Once upon a time, when I was little, I used to love holidays where I could stay in my pj’s all day. Those times were rare, because unless you were sick, my parents thought you should always wake up, make your bed and get dressed. So when I was sick, or perhaps on holiday for school and could lounge in my pj’s all day long without speculative glances from my parents I loved it. Fast forward to 2018, when I am 43 and should be out working and being active and here I am living in pj’s or some variation of comfortable clothing that I can get away with exiting the house without looks. Not that I probably couldn’t go out in my pj’s; I have worked in retail and I could tell stories on what I have seen people shop in. My child-self, looking into the future would dance up and down positively glee-full seeing a future of “every day is pajama day,” while the adult me wonders what the hell happened. There are adults out there who are envious too, even if I explain the reason why I stay home and the reason why I stay in pj’s all day and I know it’s because their inner child is starry-eyed at the fantasy of trotting around in pj’s from sun-up to sun-down. But the reality is not as exciting. In fact, I’d trade my pj life for going out to work if it meant I would no longer have chronic pain.
So now you might be wondering, if you don’t have chronic pain/illness, what is it like to stay in bed, stay in pjs (or some pj variant) all day long? Let’s start with this: I don’t eat bon-bons all day, I don’t watch soaps or chat with my friends on the phone (because 99% of them work) and it’s not a lazing about in luxurious comfort all day long either. In fact, let’s start with that.
• Staying in bed, in my pj’s all day is probably the farthest thing from comfortable. So much so that I joke about it regularly casting myself in the role of the Princess and the Pea, because I can never get quite comfortable anywhere, regardless of where. The bed, the couch, the chair..nothing is ever perfect, because my pain does not come from an old mattress or saggy chair, it’s me. So all I can do is try to make myself as comfortable as I can and even so, I have to get up and move every 20-30 minutes and go through the entire process of attempting to get comfortable all over again. It’s frustrating and maddening at times.
• For any that think someone with chronic pain socializes all day long from bed is very misinformed. I do keep in contact with people via Skype and various other social media, but it is in no way a replacement for actual human contact. The majority of people I do chat with are also chronic pain patients and are very lonely. Chronic pain is itself, very isolating and very lonely.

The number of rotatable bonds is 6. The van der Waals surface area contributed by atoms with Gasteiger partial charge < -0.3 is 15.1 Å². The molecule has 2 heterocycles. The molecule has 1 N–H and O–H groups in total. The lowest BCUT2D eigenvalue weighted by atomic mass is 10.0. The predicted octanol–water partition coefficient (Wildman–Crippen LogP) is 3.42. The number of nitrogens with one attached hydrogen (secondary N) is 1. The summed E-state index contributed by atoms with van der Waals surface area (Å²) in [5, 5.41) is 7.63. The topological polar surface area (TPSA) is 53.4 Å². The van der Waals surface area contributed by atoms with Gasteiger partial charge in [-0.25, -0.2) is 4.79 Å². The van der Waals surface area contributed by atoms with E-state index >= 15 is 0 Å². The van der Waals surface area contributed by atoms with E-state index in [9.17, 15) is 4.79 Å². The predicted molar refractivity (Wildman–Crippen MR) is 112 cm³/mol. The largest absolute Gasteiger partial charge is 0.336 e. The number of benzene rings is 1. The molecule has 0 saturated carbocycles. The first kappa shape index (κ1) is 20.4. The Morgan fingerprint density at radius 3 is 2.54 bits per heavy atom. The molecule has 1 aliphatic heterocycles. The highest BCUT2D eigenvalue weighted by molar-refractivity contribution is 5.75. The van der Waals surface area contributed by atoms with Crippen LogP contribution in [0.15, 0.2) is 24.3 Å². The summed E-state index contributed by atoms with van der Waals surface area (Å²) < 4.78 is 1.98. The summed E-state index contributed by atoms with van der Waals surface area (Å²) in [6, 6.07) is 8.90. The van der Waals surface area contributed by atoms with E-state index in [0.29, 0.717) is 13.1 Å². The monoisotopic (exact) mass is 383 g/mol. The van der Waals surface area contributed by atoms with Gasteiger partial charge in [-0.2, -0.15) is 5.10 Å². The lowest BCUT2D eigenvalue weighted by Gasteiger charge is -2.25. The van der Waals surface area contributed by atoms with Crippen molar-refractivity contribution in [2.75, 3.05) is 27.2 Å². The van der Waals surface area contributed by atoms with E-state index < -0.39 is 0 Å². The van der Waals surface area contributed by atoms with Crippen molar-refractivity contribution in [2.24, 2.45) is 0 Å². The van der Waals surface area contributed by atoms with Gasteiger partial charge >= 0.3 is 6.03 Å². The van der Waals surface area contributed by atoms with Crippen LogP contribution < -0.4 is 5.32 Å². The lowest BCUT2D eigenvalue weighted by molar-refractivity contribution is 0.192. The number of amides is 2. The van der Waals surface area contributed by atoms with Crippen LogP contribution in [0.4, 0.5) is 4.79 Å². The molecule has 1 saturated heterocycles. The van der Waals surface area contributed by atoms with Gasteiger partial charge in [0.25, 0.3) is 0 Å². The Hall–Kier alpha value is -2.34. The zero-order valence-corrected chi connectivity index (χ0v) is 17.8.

• It is a preparation for war when I am in bed, fighting through crippling pain. There’s the heated blanket (which hands down is the best investment I have ever made), there’s my five pillows that I prop and stack however I can to get comfortable and it changes every 30 minutes or so, my computer so I can write and work on ideas for future articles and my blog and there’s probably an ice pack on any given day to try and launch a two-front assault on the pain, my diffuser with essential oils that make me happy, the lamps on the night table are used instead of the overhead light because too bright can give me a migraine, my cat Neptune nearby, the two dogs probably on the bed with me and honestly, if I could fit some stuffed animals on the bed I would. When in war you need all the ammo you can get your hands on.
• When I deem that it is a stay-in-bed kind of day (or week) , I do all my work and writing from my bed making myself as comfortable as I can. I am grateful that I have something to keep me occupied and that makes me feel useful. There are those of us out there who aren’t physically able to tackle anything, even if they want to. I think it is unfair to target them as lazy when none of us asked for any of this.
If there is any departing message I could leave with those who do not understand what it is like to hurt so badly that you can only tolerate extremely soft, lightweight pj’s or leggings and soft, loose, t-shirts, or how it is to hurt so badly that staying in bed is the only way to get any relief, even if it is for 30 minutes at a time, is that we come to our bedroom, our sanctuary, because we have to. I think if there was something that helped our various symptoms, that made us feel well enough to leave our bedroom, we would hop on it and take it because not only would we be able to venture out of our bed but we’d have our life back. That is something we all want.
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